B2B marketplaces have even more runway: one-stop shops for B2B buyers for all of their business needs. Similar to the trends in commerce enablement tools, B2B marketplaces are a few paces behind their consumer counterparts, but quickly catching up. Take Tropic, for example. The platform acts as both a B2B software marketplace and procurement tool, helping buyers easily discover and purchase software. It’s a solution designed to mirror the consumer experience. For millennials and Gen Z who are used to quickly downloading and then using an app, the friction of typical enterprise sales cycles and contract negotiations can seem overly cumbersome and untenable.
B2B marketplaces won’t necessarily become carbon copies of their consumer counterparts. They will have trouble monetizing as effectively, for example, because the gross merchandise value take rate doesn’t translate perfectly, but we might even see B2B trends inform the consumer space, such as custom pricing.
I believe we will continue to see the ease of technology that powers B2B marketplaces, which was part of our thesis around investing in Swell. As this happens, coupled with the growth of embedded fintech, we’ll see an emergence of B2B marketplaces that disrupt the buying experience whether it is Vetcove, Torch Dental, Felux, Valdera or Verse Medical. Oftentimes, today, we see many of these companies wedge in as vertical software companies and continue to emerge into marketplaces. It will be interesting to see if that trend stays with the emergence of more enablement tech and how technology will need to support or compliment those vertical efforts as well.
A new class of GTM/CS and enablement tech and tools will emerge
Already, we’ve seen an explosion of sales and marketing tools designed for winning new business and expanding the wallet share of existing customers. This ranges from prospecting tools like Revenuebase and UserGems to customer onboarding and nurturing tools like Onramp and Skilljar. We’re also seeing the rise of customer success tools meeting customers where they are like Channeled. With the rise of both product-led growth and demand gen-led businesses, we see the approach to customer acquisition and expansion across both B2B and B2C tools mimic each other. While B2C and B2C companies may use different tooling, ultimately they need to prospect, target, nurture and expand their customers' buying behaviors — and both may start to use the same tools.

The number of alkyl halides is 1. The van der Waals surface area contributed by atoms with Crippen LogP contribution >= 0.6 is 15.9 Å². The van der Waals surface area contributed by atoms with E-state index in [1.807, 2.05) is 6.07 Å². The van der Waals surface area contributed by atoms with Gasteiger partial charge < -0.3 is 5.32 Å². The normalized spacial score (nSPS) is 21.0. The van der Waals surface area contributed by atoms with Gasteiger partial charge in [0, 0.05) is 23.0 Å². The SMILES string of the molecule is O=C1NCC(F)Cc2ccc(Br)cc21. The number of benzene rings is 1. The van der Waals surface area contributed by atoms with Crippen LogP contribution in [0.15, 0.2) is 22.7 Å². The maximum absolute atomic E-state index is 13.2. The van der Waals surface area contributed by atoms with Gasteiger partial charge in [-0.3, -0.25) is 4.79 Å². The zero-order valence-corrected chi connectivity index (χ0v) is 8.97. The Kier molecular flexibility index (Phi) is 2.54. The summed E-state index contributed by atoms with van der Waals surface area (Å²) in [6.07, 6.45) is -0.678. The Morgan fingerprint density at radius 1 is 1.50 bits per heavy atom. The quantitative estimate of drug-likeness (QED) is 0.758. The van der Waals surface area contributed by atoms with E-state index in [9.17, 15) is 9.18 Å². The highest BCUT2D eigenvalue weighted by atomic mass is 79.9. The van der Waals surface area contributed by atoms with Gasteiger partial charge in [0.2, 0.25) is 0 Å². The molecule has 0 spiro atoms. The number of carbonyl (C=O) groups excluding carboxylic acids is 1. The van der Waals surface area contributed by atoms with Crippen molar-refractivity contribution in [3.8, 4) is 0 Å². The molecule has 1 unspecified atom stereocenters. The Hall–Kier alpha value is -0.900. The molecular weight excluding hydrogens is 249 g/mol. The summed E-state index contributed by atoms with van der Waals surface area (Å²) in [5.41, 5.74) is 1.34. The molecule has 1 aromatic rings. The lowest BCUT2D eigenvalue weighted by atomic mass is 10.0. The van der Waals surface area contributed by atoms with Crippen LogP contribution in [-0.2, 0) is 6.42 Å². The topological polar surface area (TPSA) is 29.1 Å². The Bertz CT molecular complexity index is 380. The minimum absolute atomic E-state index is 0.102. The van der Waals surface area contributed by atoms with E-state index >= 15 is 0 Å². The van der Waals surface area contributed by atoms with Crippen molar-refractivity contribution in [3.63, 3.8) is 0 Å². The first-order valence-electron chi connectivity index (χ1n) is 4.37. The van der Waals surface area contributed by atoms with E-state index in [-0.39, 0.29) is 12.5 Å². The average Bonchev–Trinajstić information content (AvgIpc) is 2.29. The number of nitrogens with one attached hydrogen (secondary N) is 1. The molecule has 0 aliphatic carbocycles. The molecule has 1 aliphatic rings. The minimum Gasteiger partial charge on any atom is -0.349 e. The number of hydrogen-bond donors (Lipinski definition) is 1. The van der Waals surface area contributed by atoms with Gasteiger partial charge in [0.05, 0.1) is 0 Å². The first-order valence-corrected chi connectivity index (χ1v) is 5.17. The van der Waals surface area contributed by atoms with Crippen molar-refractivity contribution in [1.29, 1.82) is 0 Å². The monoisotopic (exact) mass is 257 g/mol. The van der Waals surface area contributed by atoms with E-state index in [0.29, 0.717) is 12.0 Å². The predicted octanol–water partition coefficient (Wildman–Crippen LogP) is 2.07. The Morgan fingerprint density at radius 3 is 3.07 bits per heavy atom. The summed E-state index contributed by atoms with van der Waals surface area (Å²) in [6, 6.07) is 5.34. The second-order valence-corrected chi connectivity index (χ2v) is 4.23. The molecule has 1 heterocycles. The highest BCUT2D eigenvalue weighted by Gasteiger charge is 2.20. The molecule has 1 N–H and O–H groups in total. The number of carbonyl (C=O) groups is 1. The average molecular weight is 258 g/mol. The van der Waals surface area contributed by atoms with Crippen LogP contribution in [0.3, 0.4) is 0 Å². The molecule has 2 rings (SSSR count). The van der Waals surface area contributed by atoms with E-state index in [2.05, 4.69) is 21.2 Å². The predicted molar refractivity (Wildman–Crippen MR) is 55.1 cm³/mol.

For example, a tool like Hightouch enables the sending of data to different platforms. In both B2B or B2C businesses, teams often use a reverse ETL to connect to a consumer data platform and push data about customers to other platforms to trigger their next behavior. Some other tools that help both business types are product analytics tools like Mixpanel and data collection tools like Freshpaint or Segment (which we at Headline were seed investors of). These tools help focus on the right customers at the right time to build products for and effect decision making.
As someone who built a data warehouse, set up marketing tools and focused on customer behavior and segmentation, I think we are continuing to see B2B companies evolve their practices to look like B2C. This trend is driven by a combination of the buyer population becoming millennial as well as the post-Covid lack of in-person sales and increased Zoom time that I don’t think will go away any time soon.
As a result, GTM technology is poised for massive growth as these tools can support any kind of business looking to sell goods and services to an end consumer. Even companies like Primer, an audience creation and targeting tool for B2B companies, are treating the buyer for B2B businesses like B2C consumers and helping companies meet customers where the consumers are.
I believe much more of the tech that will continue to evolve will emerge around helping buyers make decisions and try products with ease much like B2C purchases. For example, there are companies helping to create more engaging product videos, companies building better demo experiences with real data and even technologies like try-before-you-buy via a company like TestBox.
Not only redefining commerce, but improving it
It’s true that not all types of businesses and industries have identical problems and solutions that one model of commerce can solve. But as these three trends evolve, we are seeing testing and learnings from one industry benefit the next. For end consumers, we’ll see a better buying experience across platforms. For sellers, it means the ability to find the right customers for products and services at scale. For both, it means flexibility: to buy or sell on whatever platform, with whatever payment method, at whatever volume they choose. And while there are still plenty of challenges to work through along the way (such as supply chain issues, sustainability), I’m optimistic about this next phase in commerce. Moreover, I’m excited to continue to invest in the businesses powering it.
If you’re building in this space or know someone who is, please email me at firstname.lastname@example.org